What Every Small Mammal Owner Should Know About Dental Care

Most small mammals (Rabbits, Guinea Pigs, Hamsters) have open-rooted teeth that continuously grow throughout their lives. Eating fibrous foods, such as timothy hay, helps control overgrowth by wearing down the chewing surfaces. When teeth are properly aligned, the cheek teeth grind down in a somewhat circular motion.

While incisors are very easy to see, premolars & molars are difficult to examine without the specialized equipment we have here at the clinic. Complete physical exams should be done every 6-12 months to ensure teeth are being ground down and are not in danger of causing disease. Left untreated, a pet's mouth can become very painful and sometimes prevent the pet from eating. Overgrown teeth can result in ulcers of the cheek or even abscesses that can be life threatening.

Although dental disease is typically seen in mature pets, it can sometimes occur in young animals. This could be due to a number of different things based on the species. Causes of malocclusion include: Vitamin C deficiency (in guinea pigs), insufficient hay in the diet, and poor genetics. In rabbits, indiscriminate breeding has led to an increase in dental disease in very young rabbits. Minor genetic molar issues in rabbits can progress to more severe disease in older rabbits as teeth can become misaligned with age and improper wear.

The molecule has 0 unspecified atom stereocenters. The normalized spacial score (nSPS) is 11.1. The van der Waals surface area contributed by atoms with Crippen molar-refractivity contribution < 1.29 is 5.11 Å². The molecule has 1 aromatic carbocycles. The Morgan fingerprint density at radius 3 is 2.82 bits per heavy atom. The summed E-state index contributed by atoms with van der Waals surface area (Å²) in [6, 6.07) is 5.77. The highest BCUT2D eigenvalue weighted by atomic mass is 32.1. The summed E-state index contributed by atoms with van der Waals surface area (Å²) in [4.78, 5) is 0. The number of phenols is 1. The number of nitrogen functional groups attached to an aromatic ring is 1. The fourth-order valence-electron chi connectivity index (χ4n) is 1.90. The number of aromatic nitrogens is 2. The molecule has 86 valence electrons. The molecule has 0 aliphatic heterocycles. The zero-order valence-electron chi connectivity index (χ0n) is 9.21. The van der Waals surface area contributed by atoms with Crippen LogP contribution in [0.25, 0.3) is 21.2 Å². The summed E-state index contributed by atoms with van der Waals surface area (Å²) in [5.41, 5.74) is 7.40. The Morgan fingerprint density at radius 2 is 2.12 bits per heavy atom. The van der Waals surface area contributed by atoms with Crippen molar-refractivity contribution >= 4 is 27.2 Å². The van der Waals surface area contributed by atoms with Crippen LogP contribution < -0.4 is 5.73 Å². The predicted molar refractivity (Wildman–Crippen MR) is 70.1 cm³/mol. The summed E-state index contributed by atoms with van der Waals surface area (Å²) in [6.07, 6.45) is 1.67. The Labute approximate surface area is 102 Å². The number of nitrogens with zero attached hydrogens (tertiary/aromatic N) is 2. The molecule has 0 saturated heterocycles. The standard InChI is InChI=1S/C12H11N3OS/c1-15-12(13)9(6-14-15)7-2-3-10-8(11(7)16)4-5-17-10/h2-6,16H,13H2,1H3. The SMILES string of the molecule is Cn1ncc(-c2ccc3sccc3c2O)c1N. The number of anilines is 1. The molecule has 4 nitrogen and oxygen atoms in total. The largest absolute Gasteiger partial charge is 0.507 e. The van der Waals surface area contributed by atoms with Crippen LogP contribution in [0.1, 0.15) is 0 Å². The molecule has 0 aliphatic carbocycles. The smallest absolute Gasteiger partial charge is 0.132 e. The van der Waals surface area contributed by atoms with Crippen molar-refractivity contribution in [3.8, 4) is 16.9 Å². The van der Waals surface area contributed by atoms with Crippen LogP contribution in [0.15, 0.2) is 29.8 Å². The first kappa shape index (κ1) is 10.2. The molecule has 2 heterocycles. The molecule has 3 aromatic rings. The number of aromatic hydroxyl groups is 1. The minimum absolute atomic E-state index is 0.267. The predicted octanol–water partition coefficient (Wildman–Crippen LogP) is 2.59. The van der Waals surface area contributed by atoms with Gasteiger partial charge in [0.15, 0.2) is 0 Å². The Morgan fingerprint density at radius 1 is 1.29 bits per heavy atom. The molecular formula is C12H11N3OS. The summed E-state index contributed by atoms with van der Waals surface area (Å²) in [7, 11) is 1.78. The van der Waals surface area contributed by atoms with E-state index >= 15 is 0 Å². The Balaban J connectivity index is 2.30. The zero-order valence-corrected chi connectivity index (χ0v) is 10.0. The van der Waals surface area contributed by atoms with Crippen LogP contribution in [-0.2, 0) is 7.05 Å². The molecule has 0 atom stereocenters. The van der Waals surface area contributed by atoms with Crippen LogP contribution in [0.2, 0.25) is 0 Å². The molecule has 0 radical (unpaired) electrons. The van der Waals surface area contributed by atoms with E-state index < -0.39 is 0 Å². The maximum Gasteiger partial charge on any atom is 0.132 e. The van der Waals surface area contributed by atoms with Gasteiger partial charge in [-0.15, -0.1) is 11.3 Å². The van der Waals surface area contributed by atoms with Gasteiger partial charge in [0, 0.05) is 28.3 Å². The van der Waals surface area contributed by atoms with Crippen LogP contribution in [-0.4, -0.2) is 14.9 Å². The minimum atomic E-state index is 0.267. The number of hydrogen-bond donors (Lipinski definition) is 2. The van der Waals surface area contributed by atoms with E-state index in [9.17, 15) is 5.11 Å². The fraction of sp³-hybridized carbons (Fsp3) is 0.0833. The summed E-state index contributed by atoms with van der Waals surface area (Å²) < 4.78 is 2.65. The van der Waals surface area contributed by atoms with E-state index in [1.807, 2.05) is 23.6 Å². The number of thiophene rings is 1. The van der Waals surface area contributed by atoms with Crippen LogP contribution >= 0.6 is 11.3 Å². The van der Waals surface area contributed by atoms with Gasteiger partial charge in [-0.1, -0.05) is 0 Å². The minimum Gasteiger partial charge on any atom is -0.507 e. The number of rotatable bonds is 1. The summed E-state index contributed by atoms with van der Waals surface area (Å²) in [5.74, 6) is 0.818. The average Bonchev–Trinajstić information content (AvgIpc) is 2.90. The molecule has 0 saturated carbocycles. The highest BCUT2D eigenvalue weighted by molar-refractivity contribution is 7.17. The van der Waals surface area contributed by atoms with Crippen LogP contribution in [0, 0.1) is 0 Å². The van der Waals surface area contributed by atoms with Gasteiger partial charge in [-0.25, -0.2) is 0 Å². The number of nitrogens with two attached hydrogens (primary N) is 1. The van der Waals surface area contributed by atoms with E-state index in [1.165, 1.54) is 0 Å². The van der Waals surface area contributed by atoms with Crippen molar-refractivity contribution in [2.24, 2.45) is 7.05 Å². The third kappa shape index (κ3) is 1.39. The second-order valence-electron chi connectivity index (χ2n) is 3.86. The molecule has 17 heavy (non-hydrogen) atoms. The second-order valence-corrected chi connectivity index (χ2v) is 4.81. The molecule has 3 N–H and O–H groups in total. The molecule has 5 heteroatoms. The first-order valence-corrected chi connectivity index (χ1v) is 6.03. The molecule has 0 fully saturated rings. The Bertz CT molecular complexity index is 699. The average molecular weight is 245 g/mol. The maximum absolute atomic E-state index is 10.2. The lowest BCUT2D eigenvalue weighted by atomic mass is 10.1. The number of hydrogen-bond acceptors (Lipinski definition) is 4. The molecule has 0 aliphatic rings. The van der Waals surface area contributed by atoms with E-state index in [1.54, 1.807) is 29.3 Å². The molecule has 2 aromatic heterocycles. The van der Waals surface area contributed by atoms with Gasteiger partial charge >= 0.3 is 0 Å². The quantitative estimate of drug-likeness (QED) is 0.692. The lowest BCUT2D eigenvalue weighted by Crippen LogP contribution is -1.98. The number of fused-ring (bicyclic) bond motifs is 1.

In order to keep your pet healthy, try feeding large amounts of timothy hay, which helps wear down teeth. Unfortunately, even with best practices, this may be inadequate for some pets who are predisposed to dental problems. Malocclusion is often treated with dental trims under anesthesia. Unfortunately, because rabbit teeth grow continuously, dental procedures often need to be repeated every 4-16 weeks to keep the pet comfortable. Complications from dental disease can be prevented if problems are addressed early. If you suspect dental issues in your pet, please contact your veterinarian immediately.

Things to look out for: decreased appetite, decreased quantity/size of fecal pellets, audible teeth grinding, excessive drooling, and discharge from the eyes and nose. If your pet is exhibiting any of these symptoms, please seek veterinary care.

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